SAN FRANCISCO — The grieving families of 36 people killed in a Northern California 2016 warehouse fire who helped scuttle a plea bargain may now see their demand for a jury trial granted.
After hearing two days of emotional testimony last week, Judge James Cramer said he couldn't accept a plea bargain agreed to between the Alameda County district attorney's office and lawyers for Derick Almena and Max Harris, each charged with 36 counts of involuntary manslaughter.
On Thursday, The Associated Press obtained a letter District Attorney Nancy O'Malley sent Cramer informing him that she was cutting off talks with the defense lawyers and that prosecutors would not negotiate a plea deal with Almena or Harris. She also asked for Cramer to set a trial date as soon as possible.
Lawyers for Almena and Harris said there's a possibility that they could work out a settlement with Cramer despite the district attorney's stance. But they said it's more likely the two defendants are going to stand trial.
Almena and Harris are scheduled to appear in court on Friday for the first time since Cramer scuttled the plea deal, citing Almena's lack of remorse. A trial date could be scheduled then.
O'Malley told the judge in a letter she sent to the court Tuesday that the families’ testimony last week led to her decision to halt settlement negotiations.
Many of the relatives also demanded that the two men stand trial so they could learn more about how and why their loved ones died. Investigators have been unable to determine the cause of the Dec. 2, 2016 fire.
O'Malley said “having heard the words and seen the pain of those profoundly impacted” convinced her that the two should stand trial rather than resolving their cases with a plea deal.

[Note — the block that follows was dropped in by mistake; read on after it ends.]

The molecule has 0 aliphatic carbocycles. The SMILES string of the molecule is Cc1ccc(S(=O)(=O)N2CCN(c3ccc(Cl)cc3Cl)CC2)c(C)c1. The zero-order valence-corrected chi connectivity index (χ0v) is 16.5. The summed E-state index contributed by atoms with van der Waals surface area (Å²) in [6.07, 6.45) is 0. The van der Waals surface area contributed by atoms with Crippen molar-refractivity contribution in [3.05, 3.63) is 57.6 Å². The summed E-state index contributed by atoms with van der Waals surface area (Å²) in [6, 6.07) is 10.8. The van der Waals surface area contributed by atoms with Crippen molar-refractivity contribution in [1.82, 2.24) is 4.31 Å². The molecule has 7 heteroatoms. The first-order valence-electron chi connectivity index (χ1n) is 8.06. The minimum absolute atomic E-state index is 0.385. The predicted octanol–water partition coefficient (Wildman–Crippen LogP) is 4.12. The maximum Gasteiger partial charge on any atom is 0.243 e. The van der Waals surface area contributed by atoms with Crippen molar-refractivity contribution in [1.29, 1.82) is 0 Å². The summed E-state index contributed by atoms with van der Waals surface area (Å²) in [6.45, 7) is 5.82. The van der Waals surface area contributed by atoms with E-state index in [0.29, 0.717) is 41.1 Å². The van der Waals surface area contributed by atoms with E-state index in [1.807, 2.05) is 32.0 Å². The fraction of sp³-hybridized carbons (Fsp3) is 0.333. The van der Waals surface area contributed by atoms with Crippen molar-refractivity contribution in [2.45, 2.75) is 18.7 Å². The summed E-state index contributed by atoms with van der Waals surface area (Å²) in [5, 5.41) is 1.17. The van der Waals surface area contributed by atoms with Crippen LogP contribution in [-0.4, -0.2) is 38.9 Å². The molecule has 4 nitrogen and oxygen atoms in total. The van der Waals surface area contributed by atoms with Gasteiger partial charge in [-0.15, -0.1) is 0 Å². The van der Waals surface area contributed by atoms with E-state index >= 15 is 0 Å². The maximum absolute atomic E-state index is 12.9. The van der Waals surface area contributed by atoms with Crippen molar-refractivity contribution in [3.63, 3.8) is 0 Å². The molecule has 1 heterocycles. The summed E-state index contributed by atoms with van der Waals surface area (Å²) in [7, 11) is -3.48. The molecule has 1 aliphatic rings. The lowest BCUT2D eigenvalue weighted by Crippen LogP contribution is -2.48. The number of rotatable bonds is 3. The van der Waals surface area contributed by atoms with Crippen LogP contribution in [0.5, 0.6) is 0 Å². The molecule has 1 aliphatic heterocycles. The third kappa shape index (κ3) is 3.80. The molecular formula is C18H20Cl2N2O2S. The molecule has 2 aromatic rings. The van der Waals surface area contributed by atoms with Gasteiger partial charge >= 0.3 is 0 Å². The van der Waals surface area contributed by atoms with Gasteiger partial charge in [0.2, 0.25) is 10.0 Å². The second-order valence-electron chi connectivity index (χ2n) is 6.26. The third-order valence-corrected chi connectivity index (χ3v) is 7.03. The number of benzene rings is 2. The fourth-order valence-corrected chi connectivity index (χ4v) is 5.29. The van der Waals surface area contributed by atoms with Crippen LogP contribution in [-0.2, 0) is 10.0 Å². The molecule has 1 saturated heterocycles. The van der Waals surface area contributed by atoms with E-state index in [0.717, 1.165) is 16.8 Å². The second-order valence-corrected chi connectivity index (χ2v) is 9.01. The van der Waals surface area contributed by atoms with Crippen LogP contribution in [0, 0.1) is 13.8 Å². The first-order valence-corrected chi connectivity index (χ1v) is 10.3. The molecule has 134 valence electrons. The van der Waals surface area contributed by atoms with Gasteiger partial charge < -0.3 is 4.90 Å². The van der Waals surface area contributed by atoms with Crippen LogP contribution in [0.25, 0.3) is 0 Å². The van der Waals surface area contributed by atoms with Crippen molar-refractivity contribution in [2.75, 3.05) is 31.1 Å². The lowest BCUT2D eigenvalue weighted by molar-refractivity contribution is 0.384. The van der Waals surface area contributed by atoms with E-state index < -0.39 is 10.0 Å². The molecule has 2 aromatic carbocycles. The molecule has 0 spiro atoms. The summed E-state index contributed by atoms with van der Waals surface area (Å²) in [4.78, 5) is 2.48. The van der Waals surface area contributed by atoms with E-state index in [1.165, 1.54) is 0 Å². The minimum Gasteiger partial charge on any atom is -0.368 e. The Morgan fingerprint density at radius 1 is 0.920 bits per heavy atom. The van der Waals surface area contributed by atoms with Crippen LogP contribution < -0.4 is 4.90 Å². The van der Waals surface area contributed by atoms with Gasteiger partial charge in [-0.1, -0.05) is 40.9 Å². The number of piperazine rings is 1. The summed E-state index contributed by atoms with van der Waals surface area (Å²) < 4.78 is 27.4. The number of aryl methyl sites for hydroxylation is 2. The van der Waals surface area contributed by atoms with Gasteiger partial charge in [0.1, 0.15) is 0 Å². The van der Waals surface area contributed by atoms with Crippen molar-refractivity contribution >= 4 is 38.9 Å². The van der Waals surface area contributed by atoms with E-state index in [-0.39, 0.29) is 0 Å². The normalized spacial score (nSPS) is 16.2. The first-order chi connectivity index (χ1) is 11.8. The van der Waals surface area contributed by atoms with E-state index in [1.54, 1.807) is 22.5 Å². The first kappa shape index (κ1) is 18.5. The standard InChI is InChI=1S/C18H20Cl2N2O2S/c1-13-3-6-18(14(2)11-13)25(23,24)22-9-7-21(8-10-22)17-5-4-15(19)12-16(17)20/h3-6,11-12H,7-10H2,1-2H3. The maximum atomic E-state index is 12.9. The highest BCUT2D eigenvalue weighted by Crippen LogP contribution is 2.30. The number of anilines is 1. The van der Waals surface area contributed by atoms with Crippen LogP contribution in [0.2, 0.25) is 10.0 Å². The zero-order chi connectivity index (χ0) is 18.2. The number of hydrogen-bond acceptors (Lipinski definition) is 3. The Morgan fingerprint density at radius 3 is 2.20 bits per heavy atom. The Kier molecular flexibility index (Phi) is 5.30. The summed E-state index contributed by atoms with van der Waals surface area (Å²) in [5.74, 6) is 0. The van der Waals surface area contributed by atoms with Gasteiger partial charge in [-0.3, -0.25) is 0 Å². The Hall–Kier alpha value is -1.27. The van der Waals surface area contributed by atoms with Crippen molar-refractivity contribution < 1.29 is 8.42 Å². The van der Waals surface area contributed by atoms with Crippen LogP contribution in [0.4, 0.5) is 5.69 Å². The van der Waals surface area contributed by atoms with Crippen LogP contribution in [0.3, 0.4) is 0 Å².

“The grief of the families, the pain and shock of the community by the senseless and tragic deaths of 36 individuals caused by a fire that roared through the warehouse is as strong and deep today as it was in December 2016,” O'Malley wrote. “These lives were lost at the hands of the two defendants.”
Almena rented the Oakland warehouse and illegally converted it into an underground live-work space for artists and an entertainment venue called the Ghost Ship. Almena hired Harris to help manage the facility by collecting rent, booking concerts among other duties.
They are the only people facing criminal charges for the deadliest structure fire since 100 people died in a Rhode Island nightclub fire in 2003.
The negotiated settlement called for Almena to accept a nine-year prison sentence and Harris to receive a six-year term. Both men likely would have been released after serving half their terms with time off for good behavior.
The proposed deal had been brokered by another judge who accepted the men's no-contest pleas in July and was expected to uphold the agreement when the pair appeared in court last week for formal sentencing.
But that judge was unavailable and Cramer was assigned to preside over the two-day hearing.
As it ended, Cramer said Almena failed to adequately express remorse and that he would not uphold the plea deal. Cramer cited a letter Almena wrote probation officials where Almena said that he and his family are also victims of the fire.
In a jailhouse interview with KGO-7 on Tuesday, Almena said the judge quoted "out of context" a passage of a 21-page letter.
“If you take anything out of context, you can twist it around and make it seem like it was about me,” he said. “This statement was about everything. I have been remorseful on this since the moment this happened.”
Cramer said he believed Harris was truly remorseful and that the “deal is fair.” But since the plea bargain was a package deal, he said he had no choice but to reject Harris’ proposed sentence.
Harris’ attorney, Tyler Smith, said he hopes that Cramer will ultimately decide to sentence Harris to six years in prison despite the new objections raised in the district attorney's letter to the judge.
O'Malley told the judge she now opposes the six-year sentence because “victims’ families strongly disagree” with it.
Smith and Almena's attorney Brian Getz both said they will seek to move the trial to another California county because both men admitted their guilt before the plea deal was rejected, developments widely publicized in the region.
Each man pleaded no contest 36 separate times last month and both made incriminating statements last week during the sentencing hearing, with Almena saying “I'm guilty” several times.
“All of that got reported,” Smith said.
Getz said asking for a change of venue does come with risks and the trial could be moved to a politically conservative court where the tattooed artists’ appearance and opinions could negatively influence a jury. But Getz said it appears defense attorney have no alternative.
“I don't think it's possible for Derick to get a fair trial in Oakland,” Getz said.